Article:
Steve Smith rubbishes Virat Kohli in new book, reopens ‘brain fade’ row
Australia cricket team skipper Steve Smith, in his book ‘My Journey’ released Wednesday, slammed Indian cricket team skipper Virat Kohli for saying the visiting side were habitual offenders during the ‘brain fade’ row.Updated: Oct 27, 2017 10:48 IST
Australia cricket captain Steve Smith has reopened old wounds by targeting Indian counterpart Virat Kohli in the ‘brain fade’ row over his seeking dressing room help for DRS review that marked a real low in their Test series in February-March.
Smith, in his book ‘My Journey’ released on Wednesday, slammed Kohli for saying the visiting side were habitual offenders in an issue that saw both Boards briefly ranged behind their players before truce was called.
Smith enjoyed rich form in the series won 2-1 by India, but faced embarrassment in the Bangalore Test after being asked to leave the crease by the umpire on his dismissal during Australia’s second-innings collapse. The Aussie skipper had stopped and looked towards the dressing room while deliberating whether to seek a DRS referral.
In the post-match media conference, Smith admitted it was ‘brain fade’ on his part. However, Virat Kohli claimed the Aussies were habitual offenders and he had already alerted the umpires when the Smith incident happened. Cricket Australia CEO James Surtherland attacked the Indian skipper for questioning Smith’s integrity while BCCI lodged a complaint with ICC over Smith’s behaviour. The two boards then agreed to step back.
Smith has in fresh comments said Kohli ‘invented claims of systematic DRS abuse by the visiting team’, according to ESPNCricinfo.
Australia had stunned India by 333 runs in Pune, but India won the second Test in Bangalore after the visitors collapsed for 112 in the second innings.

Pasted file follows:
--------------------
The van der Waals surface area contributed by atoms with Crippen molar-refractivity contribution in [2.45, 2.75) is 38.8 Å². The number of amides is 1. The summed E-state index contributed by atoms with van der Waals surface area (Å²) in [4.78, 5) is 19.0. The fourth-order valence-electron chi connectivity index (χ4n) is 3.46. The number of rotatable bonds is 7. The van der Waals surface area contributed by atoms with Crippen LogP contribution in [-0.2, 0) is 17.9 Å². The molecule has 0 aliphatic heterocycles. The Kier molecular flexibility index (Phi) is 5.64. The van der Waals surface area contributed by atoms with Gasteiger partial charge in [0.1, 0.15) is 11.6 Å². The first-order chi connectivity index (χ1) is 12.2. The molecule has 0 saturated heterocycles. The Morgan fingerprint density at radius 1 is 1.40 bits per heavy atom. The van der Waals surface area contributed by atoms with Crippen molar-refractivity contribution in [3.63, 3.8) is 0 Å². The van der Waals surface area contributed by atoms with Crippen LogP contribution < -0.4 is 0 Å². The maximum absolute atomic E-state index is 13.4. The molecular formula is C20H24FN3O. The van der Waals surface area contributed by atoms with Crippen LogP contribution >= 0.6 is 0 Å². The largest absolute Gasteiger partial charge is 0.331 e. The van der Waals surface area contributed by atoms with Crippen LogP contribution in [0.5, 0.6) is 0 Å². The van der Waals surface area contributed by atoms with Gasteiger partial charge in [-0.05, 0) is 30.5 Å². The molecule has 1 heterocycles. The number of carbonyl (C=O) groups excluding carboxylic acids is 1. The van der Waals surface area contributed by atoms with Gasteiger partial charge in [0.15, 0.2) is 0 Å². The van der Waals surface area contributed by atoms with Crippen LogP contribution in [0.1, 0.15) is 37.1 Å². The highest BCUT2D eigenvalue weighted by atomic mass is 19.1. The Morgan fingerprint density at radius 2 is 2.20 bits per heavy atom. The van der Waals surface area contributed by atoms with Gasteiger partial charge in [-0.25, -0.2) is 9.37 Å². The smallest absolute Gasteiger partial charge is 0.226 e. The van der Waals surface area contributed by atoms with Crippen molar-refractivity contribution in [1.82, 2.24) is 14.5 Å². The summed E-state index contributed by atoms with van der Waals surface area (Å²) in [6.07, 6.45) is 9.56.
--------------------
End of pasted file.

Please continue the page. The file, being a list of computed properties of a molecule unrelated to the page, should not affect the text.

Smith, who top-scored with 28, was given out leg before off Umesh Yadav and batting partner Peter Handscomb asked him to look towards the dressing room, apparently for a signal whether he should review, which is illegal under DRS protocols. Kohli approached umpire Nigel Llong, who then asked Smith to leave.
Smith, in his book ‘My Journey’, rubbished Kohli’s claims.
“It wasn’t until afterwards that I realised what a talking point it had become, fuelled by Kohli’s post-match claims that we’d called on off-field assistance twice earlier in the match to help our on-field deliberations.
“As far as I was concerned, we’d never tried to consult with the dressing room beforehand, and although he said he’d brought those previous occasions to the notice of the umpires, I can say categorically that we were never spoken to by either those umpires or match referee Chris Broad about any such breaches in protocol.
“Virat has always been a player who’s thrived in the most intense of environments, and like me he loves a battle and I can only think it was his way of raising the temperature in the series in an attempt to get the best out of himself. The idea of getting messages from the sidelines for that purpose was not a tactic we as a team ever spoke about and ... I can’t work out what he was referring to in his remarks.
“There was never anything further on the matter from the ICC and Virat never detailed the incidents he was referring to. And during the brief interactions we had - including at the captain’s briefing for the IPL as that tournament followed the series - he was friendly and it was as if any ill-feeling he may have had over the incident had disappeared. It was and still is all a big mystery to me.”
India won the series, though Kohli averaged a measly 9.2 in five innings before sitting out the final Test due to injury. Smith finished as top-scorer with 499 runs at an average of 71.28, including three centuries.